Thus America had its Large-Scale Asset Purchase programmes, which, according to the Fed, lowered longer-term Treasury yields. Again, according to the Fed, part of the appeal of these purchases was the impact they would have on investors with fixed income liabilities. Unable to hit their return targets with safer bonds they would be forced to buy riskier instruments, which, in theory, should improve the flow of credit to businesses and households and therefore spending. Read more
It’s not just princelings.
Corporate Hero [hmm]
Those are the six British Virgin Islands holding companies attached to the three nightclubs being listed in Hong Kong this week. Read more
It’s safe to say offshore company structures have become a hulking presence in divorce cases brought before English courts, practically inspiring their own legal revolution.
In the High Court judgment in M v M and Barkov and others, ‘hulking’ becomes an understatement: Read more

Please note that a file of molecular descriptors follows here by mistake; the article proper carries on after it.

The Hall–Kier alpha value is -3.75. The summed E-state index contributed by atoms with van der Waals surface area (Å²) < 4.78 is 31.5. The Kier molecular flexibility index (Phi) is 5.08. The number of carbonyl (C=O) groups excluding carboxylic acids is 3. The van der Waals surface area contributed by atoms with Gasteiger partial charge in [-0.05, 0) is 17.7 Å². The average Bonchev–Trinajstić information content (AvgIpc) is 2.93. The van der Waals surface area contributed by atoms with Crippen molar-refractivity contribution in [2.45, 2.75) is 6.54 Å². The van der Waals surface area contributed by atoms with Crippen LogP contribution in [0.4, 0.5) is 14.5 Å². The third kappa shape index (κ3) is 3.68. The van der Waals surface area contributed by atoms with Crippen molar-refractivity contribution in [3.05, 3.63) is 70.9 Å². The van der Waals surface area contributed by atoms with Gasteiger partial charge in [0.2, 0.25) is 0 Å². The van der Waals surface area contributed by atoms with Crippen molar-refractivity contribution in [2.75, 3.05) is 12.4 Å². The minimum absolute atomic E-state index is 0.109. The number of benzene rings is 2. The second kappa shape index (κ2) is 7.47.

Compare (Reuters, March 25):
“It was made clear to our Latvian friends that if they want to join the euro, they should not provide a haven for Russian money exiting Cyprus,” a euro zone central banker said.
Contrast (Mr Kristaps Zakulis — financial regulator, Riga, April 24): Read more
It’s an indirect path from one to the other.
Gawker on Thursday unloaded some 950 pages of filings from Bain Capital-affiliated offshore funds in which Mitt Romney has invested his fortunes over the years. We’re still reading through the docs, though Dan Primack (who’s already read through them) thinks there’s not much to the issue. Read more
Just a quick shout-out for Bloomberg News reporters’ exhaustive dive into the wealth (some $136m accounted for) of the clan of Bo Xilai, the fallen Chongqing politician: